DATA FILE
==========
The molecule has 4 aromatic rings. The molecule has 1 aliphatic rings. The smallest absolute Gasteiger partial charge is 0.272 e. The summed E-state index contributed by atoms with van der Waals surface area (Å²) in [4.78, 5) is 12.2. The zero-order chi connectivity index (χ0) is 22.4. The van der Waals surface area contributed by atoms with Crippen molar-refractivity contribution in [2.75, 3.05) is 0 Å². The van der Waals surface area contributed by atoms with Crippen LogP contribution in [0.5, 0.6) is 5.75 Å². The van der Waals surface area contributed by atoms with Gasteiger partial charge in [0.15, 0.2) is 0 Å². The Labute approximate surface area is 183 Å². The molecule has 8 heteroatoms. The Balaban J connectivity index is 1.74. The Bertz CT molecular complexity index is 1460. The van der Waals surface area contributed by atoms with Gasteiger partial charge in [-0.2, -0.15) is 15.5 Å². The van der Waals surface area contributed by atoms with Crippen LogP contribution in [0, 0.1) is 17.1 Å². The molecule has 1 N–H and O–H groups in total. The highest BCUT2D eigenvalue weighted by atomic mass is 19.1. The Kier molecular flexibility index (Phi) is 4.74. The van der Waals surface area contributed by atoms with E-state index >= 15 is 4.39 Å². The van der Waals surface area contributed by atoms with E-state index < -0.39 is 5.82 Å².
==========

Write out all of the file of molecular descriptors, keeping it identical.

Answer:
The molecule has 4 aromatic rings. The molecule has 1 aliphatic rings. The smallest absolute Gasteiger partial charge is 0.272 e. The summed E-state index contributed by atoms with van der Waals surface area (Å²) in [4.78, 5) is 12.2. The zero-order chi connectivity index (χ0) is 22.4. The van der Waals surface area contributed by atoms with Crippen molar-refractivity contribution in [2.75, 3.05) is 0 Å². The van der Waals surface area contributed by atoms with Crippen LogP contribution in [0.5, 0.6) is 5.75 Å². The van der Waals surface area contributed by atoms with Gasteiger partial charge in [0.15, 0.2) is 0 Å². The Labute approximate surface area is 183 Å². The molecule has 8 heteroatoms. The Balaban J connectivity index is 1.74. The Bertz CT molecular complexity index is 1460. The van der Waals surface area contributed by atoms with Gasteiger partial charge in [-0.2, -0.15) is 15.5 Å². The van der Waals surface area contributed by atoms with Crippen LogP contribution in [0, 0.1) is 17.1 Å². The molecule has 1 N–H and O–H groups in total. The highest BCUT2D eigenvalue weighted by atomic mass is 19.1. The Kier molecular flexibility index (Phi) is 4.74. The van der Waals surface area contributed by atoms with E-state index >= 15 is 4.39 Å². The van der Waals surface area contributed by atoms with E-state index < -0.39 is 5.82 Å².